The minimum wage in New Zealand is set to go up to $20 an hour from April. As usual, this has created divisions between progressives, in favour, and conservatives, who fear large-scale job losses.
Evidence suggests minimum wage increases do not lead to large-scale job losses as is presumed by the right.
• Advice warning 9000 jobs could be affected by $20 minimum wage deemed 'out of date' by Minister
• Workplace minister Michael Wood says minimum wage hike will boost local economy
• Minimum Wage Hike: The pros and cons of the minimum wage
• Minimum wage rise: 175,000 Kiwis set to get a pay rise of $44 a week from April 1
Minimum wage increases are often designed to keep pace with inflation. As long as minimum wages are adjusted to keep up with the cost of living, it seems only fair to do so. This is particularly so given the consumer price index, the general measure of the cost of living, does not include things such as house prices and most likely underestimates how much the cost of living has changed.
The proposed minimum wage is nearly three-quarters of New Zealand's median wage, which puts the current wage ahead of recent increases in the cost of living. But given the minimum wage is adjusted only periodically, unless there are further increases in the minimum wage in the near future, the cost of living increases will soon catch up.
Why don't we then keep increasing the minimum wage? Where does it end? Wages are a crucial part of determining prices. Beyond a point, pushing the minimum wage further will certainly lead to inflation and the aggregate job losses will not be worth any additional gains. There is no indication we are there yet.
Why don't we let the market decide? Here, proponents appeal to what is known as marginal productivity theory where workers are paid what they are worth to the business. The problem is, measuring this is not easy.
Furthermore, as Thomas Piketty points out in his book Capital in the 21st Century, since around 1980s the Anglo-Saxon countries (USA, UK, Canada, Australia and New Zealand) have introduced so-called "super-managers", whose enormous compensation packets are hardly commensurate with any measure of their marginal productivity.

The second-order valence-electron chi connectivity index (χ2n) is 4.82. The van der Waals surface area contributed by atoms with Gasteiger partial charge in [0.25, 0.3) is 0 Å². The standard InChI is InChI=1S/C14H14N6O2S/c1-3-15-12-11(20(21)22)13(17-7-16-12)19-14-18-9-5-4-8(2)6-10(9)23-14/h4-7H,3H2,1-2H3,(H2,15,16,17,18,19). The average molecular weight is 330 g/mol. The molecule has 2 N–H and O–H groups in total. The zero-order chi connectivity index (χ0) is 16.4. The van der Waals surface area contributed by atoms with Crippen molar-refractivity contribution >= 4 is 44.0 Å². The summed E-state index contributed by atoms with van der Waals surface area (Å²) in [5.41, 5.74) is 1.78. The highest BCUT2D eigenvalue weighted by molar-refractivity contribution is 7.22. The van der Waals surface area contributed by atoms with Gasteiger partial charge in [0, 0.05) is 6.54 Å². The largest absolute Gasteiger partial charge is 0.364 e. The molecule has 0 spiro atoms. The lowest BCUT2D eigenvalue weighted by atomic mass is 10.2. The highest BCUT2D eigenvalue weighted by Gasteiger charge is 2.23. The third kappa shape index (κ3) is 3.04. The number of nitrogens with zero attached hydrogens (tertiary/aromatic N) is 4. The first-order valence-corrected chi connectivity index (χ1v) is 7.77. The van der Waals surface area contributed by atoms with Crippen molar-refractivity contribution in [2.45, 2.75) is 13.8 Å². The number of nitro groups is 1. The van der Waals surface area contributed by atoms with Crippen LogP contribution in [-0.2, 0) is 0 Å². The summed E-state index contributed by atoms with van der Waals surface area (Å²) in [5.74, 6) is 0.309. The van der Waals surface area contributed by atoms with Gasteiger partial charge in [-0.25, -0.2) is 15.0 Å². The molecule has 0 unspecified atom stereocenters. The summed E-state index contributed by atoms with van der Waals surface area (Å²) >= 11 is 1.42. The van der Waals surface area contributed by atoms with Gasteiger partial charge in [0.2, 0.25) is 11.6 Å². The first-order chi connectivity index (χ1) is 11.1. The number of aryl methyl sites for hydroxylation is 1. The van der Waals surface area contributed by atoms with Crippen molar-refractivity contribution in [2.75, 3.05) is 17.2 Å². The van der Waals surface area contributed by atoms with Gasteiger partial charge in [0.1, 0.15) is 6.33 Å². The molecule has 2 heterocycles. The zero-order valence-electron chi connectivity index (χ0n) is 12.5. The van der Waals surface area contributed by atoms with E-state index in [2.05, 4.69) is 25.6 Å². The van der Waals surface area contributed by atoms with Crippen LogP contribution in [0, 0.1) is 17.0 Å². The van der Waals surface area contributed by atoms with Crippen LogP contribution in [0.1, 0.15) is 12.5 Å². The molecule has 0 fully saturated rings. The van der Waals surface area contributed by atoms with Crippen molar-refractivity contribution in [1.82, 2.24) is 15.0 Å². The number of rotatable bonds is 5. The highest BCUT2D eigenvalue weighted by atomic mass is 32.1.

Often such high salaries are excused by appealing to tournament theory - to attract highly talented people, make the prize (executive compensation) very large. However, the evidence shows little correlation between executive compensation and company performance.
Furthermore, European companies that eschewed this star-system do not seem to be suffering any adverse business outcomes.
It seems specious to argue salaries for workers at the bottom should be solely determined by their marginal productivity while those of managers have no connection with market forces.
The playing field is hardly level and it is tenuous to argue that these wages are being set by market forces.
But will raising the minimum wage not lead to job losses? Yes, but this answer is based on what is typically known as a partial equilibrium analysis of markets. Bear in mind this additional wage will be spent within the community. For example, some cafes may lay off wait-staff who may then need to find a job at The Warehouse. Evidence suggests minimum wage increases may lead to job displacement, but not a lot of job losses.
Small businesses that find this wage increase onerous should be able to make adjustments to the hours of work to balance out the increased pay for each of those hours.
The timing and the sensitivity of demand for workers to changes in wages matter too. Raising minimum wages in the midst of an economic downturn may not be the best idea.
During booms, the labour market is "tight" with lots of employers looking for workers. This works in two ways. First, when the minimum wage is raised, even if it leads to a lower demand for workers as a whole, typically the additional gains of those who retain their jobs exceeds the losses of those who lose their jobs. But during booms, the latter find it easier to find alternative employment.
But during downturns, when business are not looking to expand, finding alternative employment is not as easy. Also, in such situations, the market is "loose", with demand for workers highly sensitive to wages.
What often gets lost in debates is the illusory nature of wages and prices. For instance, if a loaf of white bread costs $2 and a baker makes $16 an hour then the hourly wage is worth eight loaves of bread. If the wage is increased to $20 and the price of a loaf goes up $2.50, the wage is still worth eight loaves of bread.
Raising the minimum wage is a way of bettering lives; lowering prices can be equally effective. Much evidence suggests many sectors of the New Zealand economy such as groceries lack competition. Reining in the market power of these businesses may well lead to lower prices and be an equally effective way of making things better off for those on the lower-income rungs.
• Ananish Chaudhuri is Professor of Behavioural and Experimental Economics at the University of Auckland and the author of Behavioural Economics and Experiments. The views expressed are his own.